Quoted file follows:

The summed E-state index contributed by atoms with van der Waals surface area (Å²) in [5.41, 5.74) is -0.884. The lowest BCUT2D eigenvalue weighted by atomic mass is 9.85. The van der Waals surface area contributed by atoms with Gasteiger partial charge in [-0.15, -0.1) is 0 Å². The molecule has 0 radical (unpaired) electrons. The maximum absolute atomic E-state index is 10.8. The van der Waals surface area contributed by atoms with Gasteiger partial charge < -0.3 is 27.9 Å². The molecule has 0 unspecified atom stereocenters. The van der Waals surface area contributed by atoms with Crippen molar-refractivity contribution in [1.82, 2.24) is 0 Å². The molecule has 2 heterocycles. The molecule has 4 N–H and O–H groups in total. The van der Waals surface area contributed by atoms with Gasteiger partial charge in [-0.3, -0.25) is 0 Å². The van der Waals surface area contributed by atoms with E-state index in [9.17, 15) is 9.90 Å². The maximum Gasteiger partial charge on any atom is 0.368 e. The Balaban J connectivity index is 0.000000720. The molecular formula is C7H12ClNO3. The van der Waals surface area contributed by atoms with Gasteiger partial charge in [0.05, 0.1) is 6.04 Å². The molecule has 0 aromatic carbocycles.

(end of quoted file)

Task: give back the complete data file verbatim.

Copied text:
The summed E-state index contributed by atoms with van der Waals surface area (Å²) in [5.41, 5.74) is -0.884. The lowest BCUT2D eigenvalue weighted by atomic mass is 9.85. The van der Waals surface area contributed by atoms with Gasteiger partial charge in [-0.15, -0.1) is 0 Å². The molecule has 0 radical (unpaired) electrons. The maximum absolute atomic E-state index is 10.8. The van der Waals surface area contributed by atoms with Gasteiger partial charge < -0.3 is 27.9 Å². The molecule has 0 unspecified atom stereocenters. The van der Waals surface area contributed by atoms with Crippen molar-refractivity contribution in [1.82, 2.24) is 0 Å². The molecule has 2 heterocycles. The molecule has 4 N–H and O–H groups in total. The van der Waals surface area contributed by atoms with Gasteiger partial charge in [-0.3, -0.25) is 0 Å². The van der Waals surface area contributed by atoms with E-state index in [9.17, 15) is 9.90 Å². The maximum Gasteiger partial charge on any atom is 0.368 e. The Balaban J connectivity index is 0.000000720. The molecular formula is C7H12ClNO3. The van der Waals surface area contributed by atoms with Gasteiger partial charge in [0.05, 0.1) is 6.04 Å². The molecule has 0 aromatic carbocycles.